Waled vs Waler - What's the difference?

waled | waler |


As a verb waled

is (wale).

As a noun waler is

(australia|india) a breed of light saddle horse from australia, once favoured as a warhorse or waler can be (structural engineering) a plank of wood, block of concrete, etc, used for support or to maintain required separation between components in order to help maintain the form of a construction under stress.

waled

English

Verb

(head)
  • (wale)
  • Anagrams

    * ----

    wale

    English

    Etymology 1

    From (etyl) wale, from (etyl) .

    Noun

    (en noun)
  • A ridge or low barrier.
  • A raised rib in knit goods or fabric, especially corduroy. (As opposed to course)
  • The texture of a piece of fabric.
  • (nautical) A horizontal ridge or ledge on the outside planking of a wooden ship. (See gunwale, chainwale)
  • A horizontal timber used for supporting or retaining earth.
  • A timber bolted to a row of piles to secure them together and in position.
  • (Knight)
  • A ridge on the outside of a horse collar.
  • A ridge or streak produced on skin by a cane or whip.
  • (Holland)

    Verb

    (wal)
  • To strike the skin in such a way as to produce a wale.
  • * 1832: Owen Felltham, Resolves, Divine, Moral, Political
  • Would suffer his lazy rider to bestride his patie: back, with his hands and whip to wale his flesh, and with his heels to dig into his hungry bowels?
  • * 2002: Hal Rothman, Neon Metropolis: How Las Vegas Started the Twenty-First Century
  • When faced with an adulthood that offered few options, grinding poverty and marriage to a man who drank too much and came home to wale on his own family or...no beatings.
  • To give a surface a texture of wales.
  • See also

    * whale * weal * wheal

    Etymology 2

    (etyl) . More at will.

    Noun

    (en noun)
  • Something selected as being the best, preference; choice.
  • Verb

  • to choose, select.
  • Anagrams

    * ---- ==Fulniô==

    Noun

    (head)
  • References

    * 2009' (originally '''1968 ), Douglas Meland, Doris Meland, ''Fulniô (Yahthe) Syntax Structure: Preliminary Version , Associação Internacional de Linguística - SIL Brasil, page 19. ----

    waler

    English

    (Waler horse)

    Etymology 1

    From , the horse having been bred in the then colony of New South Wales in the 19th century.

    Noun

    (en noun)
  • (Australia, India) A breed of light saddle horse from Australia, once favoured as a warhorse.
  • * 1888 , Rudyard Kipling, ‘Wressley of the Foreign Office’, Plain Tales from the Hills , Folio Society 2004, p. 204,
  • Without reason, against prudence, and at a moment's notice, he fell in love with a frivolous, golden-haired girl who used to tear about Simla Mall on a high, rough waler , with a blue velvet jockey-cap crammed over her eyes.
  • * 1889 , Annie Brassey, The Last Voyage, to India and Australia, in the ‘Sunbeam’ , 2010, page 46,
  • There were Arabs of high degree, thoroughbred English horses, and very good-looking Walers among them, besides some tiny ponies, four of which, when harnessed together, drew a real Cinderella coach of solid silver.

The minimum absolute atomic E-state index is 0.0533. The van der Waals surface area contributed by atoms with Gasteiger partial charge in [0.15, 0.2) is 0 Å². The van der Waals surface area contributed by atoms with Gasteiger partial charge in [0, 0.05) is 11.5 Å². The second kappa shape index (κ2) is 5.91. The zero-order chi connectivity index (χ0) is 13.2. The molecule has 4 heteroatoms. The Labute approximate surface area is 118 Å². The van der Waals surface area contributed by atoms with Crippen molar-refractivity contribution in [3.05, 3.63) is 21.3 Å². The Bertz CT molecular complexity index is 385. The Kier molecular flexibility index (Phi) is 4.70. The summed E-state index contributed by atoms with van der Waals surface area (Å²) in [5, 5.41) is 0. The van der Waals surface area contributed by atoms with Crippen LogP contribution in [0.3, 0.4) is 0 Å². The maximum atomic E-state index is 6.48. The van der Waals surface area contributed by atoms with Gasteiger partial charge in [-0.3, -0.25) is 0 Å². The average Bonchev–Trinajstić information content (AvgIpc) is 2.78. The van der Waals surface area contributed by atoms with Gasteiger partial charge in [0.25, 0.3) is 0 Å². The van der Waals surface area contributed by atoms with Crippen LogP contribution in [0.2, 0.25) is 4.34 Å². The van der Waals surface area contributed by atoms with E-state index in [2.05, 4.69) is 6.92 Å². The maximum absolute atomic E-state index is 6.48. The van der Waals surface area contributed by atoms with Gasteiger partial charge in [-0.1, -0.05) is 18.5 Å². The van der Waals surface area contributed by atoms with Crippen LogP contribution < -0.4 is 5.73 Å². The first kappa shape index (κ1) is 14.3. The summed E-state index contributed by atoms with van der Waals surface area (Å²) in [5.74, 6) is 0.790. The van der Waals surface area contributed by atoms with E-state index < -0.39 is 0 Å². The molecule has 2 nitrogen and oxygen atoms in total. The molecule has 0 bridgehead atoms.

• * 2007', "'''Waler ", entry in Bonnie L. Hendricks, ''International Encyclopedia of Horse Breeds , page 434,
  • Some maintain that the Waler is extinct, its blood living on only in the modern Australian Stock Horse and some of the feral brumbies that roam the outback.
  • * 2013 , Peter Macinnis, The Big Book of Australian History , page 134,
  • By the 1850s, there was a thriving trade in selling the horses to the Indian Army as 'remounts'. Between 1834 and 1937, more than 300,000 Walers were sent to India.
    Usage notes
    Formerly considered a horse type, rather than a distinct breed.

    Etymology 2

    Noun

  • (structural engineering) A plank of wood, block of concrete, etc., used for support or to maintain required separation between components in order to help maintain the form of a construction under stress.
  • * 1998 , Richard Lampo, Thomas Nosker, Doug Barno, John Busel, Ali Maher, Piyush Dutta, Robert Odello, Construction Productivity Advancement Research (CPAR) Program: Development and Demonstration of Composite FRP Fender, Loadbearing, and Sheet Piling Systems , US Army Corps of Engineers Construction Engineering Research Laboratories, USACERL Technical Report 98/123, page 65,
  • Another consideration is when walers' are placed between the piles (Figure 27) and to what extent the pile could deform before the load of the berthing vessel would be shared by the adjacent ' walers .
  • * 2007 , David Easton, The Rammed Earth House , page 121,
  • Backing for the plywood is provided by 2” × 12” wooden planks (walers''''' in forming technology) spaced approximately 15 inches apart in the vertical direction and running the full length of the wall section. The form ties are ¾-inch pipe clamps, spaced 6 to 10 feet apart in the horizontal direction. In the typical concrete forms, '''walers''' are 2×4's and form ties are spaced at 2-foot intervals. By using 2×12 ' walers , form ties can be spaced at up to 10-foot intervals.
  • * 2009 , Howard A. Perko, Helical Piles: A Practical Guide to Design and Installation , page 374,
  • An optional cast-in-place concrete waler' is shown at each anchor row location. The concrete '''walers''' are cast against the earth after installation of the helical anchors and prior to excavation for the next lift. Concrete '''walers''' can reduce the required thickness of shotcrete for the remaining facing. The ' walers also improve punching resistance at the helical tie back locations.

    Anagrams

    *